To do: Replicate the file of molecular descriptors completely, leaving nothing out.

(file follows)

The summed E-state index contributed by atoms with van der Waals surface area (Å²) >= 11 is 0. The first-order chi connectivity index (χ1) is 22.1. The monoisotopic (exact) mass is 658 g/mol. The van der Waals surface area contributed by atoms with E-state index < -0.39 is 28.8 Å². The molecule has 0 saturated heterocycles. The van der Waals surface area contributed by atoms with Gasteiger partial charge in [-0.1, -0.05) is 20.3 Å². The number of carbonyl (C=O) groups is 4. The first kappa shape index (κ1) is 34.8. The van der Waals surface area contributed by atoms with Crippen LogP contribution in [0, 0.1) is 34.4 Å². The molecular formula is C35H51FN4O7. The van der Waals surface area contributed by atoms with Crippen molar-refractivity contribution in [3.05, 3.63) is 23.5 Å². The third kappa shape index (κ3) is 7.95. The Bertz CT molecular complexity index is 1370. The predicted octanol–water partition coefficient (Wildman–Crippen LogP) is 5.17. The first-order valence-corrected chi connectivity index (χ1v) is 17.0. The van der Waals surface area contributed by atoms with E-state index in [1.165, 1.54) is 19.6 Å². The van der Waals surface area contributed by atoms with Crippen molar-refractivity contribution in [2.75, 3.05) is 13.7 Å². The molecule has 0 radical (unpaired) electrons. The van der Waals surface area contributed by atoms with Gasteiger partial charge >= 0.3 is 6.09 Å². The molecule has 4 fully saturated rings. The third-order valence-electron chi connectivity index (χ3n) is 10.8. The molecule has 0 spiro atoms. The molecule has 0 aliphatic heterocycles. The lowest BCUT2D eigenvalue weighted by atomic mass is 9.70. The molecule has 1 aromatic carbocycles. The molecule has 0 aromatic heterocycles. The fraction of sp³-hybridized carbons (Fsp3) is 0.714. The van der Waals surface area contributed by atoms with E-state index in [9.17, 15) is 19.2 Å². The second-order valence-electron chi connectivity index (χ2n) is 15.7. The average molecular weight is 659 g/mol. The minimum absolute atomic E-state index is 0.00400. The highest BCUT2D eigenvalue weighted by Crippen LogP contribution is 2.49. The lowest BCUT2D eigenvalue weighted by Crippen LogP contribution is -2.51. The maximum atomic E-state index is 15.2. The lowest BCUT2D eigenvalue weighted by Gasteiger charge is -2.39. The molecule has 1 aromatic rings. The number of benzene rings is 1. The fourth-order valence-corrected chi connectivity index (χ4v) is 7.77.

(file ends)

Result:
The summed E-state index contributed by atoms with van der Waals surface area (Å²) >= 11 is 0. The first-order chi connectivity index (χ1) is 22.1. The monoisotopic (exact) mass is 658 g/mol. The van der Waals surface area contributed by atoms with E-state index < -0.39 is 28.8 Å². The molecule has 0 saturated heterocycles. The van der Waals surface area contributed by atoms with Gasteiger partial charge in [-0.1, -0.05) is 20.3 Å². The number of carbonyl (C=O) groups is 4. The first kappa shape index (κ1) is 34.8. The van der Waals surface area contributed by atoms with Crippen LogP contribution in [0, 0.1) is 34.4 Å². The molecular formula is C35H51FN4O7. The van der Waals surface area contributed by atoms with Crippen molar-refractivity contribution in [3.05, 3.63) is 23.5 Å². The third kappa shape index (κ3) is 7.95. The Bertz CT molecular complexity index is 1370. The predicted octanol–water partition coefficient (Wildman–Crippen LogP) is 5.17. The first-order valence-corrected chi connectivity index (χ1v) is 17.0. The van der Waals surface area contributed by atoms with E-state index in [1.165, 1.54) is 19.6 Å². The van der Waals surface area contributed by atoms with Crippen molar-refractivity contribution in [2.75, 3.05) is 13.7 Å². The molecule has 0 radical (unpaired) electrons. The van der Waals surface area contributed by atoms with Gasteiger partial charge >= 0.3 is 6.09 Å². The molecule has 4 fully saturated rings. The third-order valence-electron chi connectivity index (χ3n) is 10.8. The molecule has 0 spiro atoms. The molecule has 0 aliphatic heterocycles. The lowest BCUT2D eigenvalue weighted by atomic mass is 9.70. The molecule has 1 aromatic carbocycles. The molecule has 0 aromatic heterocycles. The fraction of sp³-hybridized carbons (Fsp3) is 0.714. The van der Waals surface area contributed by atoms with E-state index in [9.17, 15) is 19.2 Å². The second-order valence-electron chi connectivity index (χ2n) is 15.7. The average molecular weight is 659 g/mol. The minimum absolute atomic E-state index is 0.00400. The highest BCUT2D eigenvalue weighted by Crippen LogP contribution is 2.49. The lowest BCUT2D eigenvalue weighted by Crippen LogP contribution is -2.51. The maximum atomic E-state index is 15.2. The lowest BCUT2D eigenvalue weighted by Gasteiger charge is -2.39. The molecule has 1 aromatic rings. The number of benzene rings is 1. The fourth-order valence-corrected chi connectivity index (χ4v) is 7.77.